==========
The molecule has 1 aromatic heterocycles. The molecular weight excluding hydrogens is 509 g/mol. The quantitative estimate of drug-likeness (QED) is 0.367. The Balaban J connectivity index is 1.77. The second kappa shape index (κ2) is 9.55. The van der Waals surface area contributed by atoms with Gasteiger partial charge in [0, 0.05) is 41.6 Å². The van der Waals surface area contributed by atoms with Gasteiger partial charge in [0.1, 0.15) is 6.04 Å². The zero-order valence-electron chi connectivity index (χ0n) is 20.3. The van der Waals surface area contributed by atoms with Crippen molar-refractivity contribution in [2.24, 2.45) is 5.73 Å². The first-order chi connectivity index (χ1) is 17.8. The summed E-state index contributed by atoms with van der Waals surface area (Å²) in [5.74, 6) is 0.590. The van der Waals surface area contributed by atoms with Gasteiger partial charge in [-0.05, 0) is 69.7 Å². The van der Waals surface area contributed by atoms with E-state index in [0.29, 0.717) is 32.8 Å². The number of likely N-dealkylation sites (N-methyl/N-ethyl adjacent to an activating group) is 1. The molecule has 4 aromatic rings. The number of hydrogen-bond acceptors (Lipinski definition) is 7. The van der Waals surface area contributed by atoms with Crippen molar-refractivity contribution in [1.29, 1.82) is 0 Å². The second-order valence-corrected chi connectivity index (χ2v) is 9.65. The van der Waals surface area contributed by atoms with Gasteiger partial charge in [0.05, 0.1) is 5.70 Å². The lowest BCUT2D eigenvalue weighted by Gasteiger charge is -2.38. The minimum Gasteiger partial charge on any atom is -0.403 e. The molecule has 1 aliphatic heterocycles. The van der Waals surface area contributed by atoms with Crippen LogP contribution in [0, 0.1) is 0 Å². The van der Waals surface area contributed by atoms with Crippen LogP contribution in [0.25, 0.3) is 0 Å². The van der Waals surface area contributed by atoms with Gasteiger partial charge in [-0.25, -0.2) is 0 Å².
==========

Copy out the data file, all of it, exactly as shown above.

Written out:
The molecule has 1 aromatic heterocycles. The molecular weight excluding hydrogens is 509 g/mol. The quantitative estimate of drug-likeness (QED) is 0.367. The Balaban J connectivity index is 1.77. The second kappa shape index (κ2) is 9.55. The van der Waals surface area contributed by atoms with Gasteiger partial charge in [0, 0.05) is 41.6 Å². The van der Waals surface area contributed by atoms with Gasteiger partial charge in [0.1, 0.15) is 6.04 Å². The zero-order valence-electron chi connectivity index (χ0n) is 20.3. The van der Waals surface area contributed by atoms with Crippen molar-refractivity contribution in [2.24, 2.45) is 5.73 Å². The first-order chi connectivity index (χ1) is 17.8. The summed E-state index contributed by atoms with van der Waals surface area (Å²) in [5.74, 6) is 0.590. The van der Waals surface area contributed by atoms with Gasteiger partial charge in [-0.05, 0) is 69.7 Å². The van der Waals surface area contributed by atoms with E-state index in [0.29, 0.717) is 32.8 Å². The number of likely N-dealkylation sites (N-methyl/N-ethyl adjacent to an activating group) is 1. The molecule has 4 aromatic rings. The number of hydrogen-bond acceptors (Lipinski definition) is 7. The van der Waals surface area contributed by atoms with Crippen molar-refractivity contribution in [1.29, 1.82) is 0 Å². The second-order valence-corrected chi connectivity index (χ2v) is 9.65. The van der Waals surface area contributed by atoms with Gasteiger partial charge in [0.05, 0.1) is 5.70 Å². The lowest BCUT2D eigenvalue weighted by Gasteiger charge is -2.38. The minimum Gasteiger partial charge on any atom is -0.403 e. The molecule has 1 aliphatic heterocycles. The van der Waals surface area contributed by atoms with Crippen LogP contribution in [0, 0.1) is 0 Å². The van der Waals surface area contributed by atoms with Crippen LogP contribution in [0.25, 0.3) is 0 Å². The van der Waals surface area contributed by atoms with Gasteiger partial charge in [-0.25, -0.2) is 0 Å².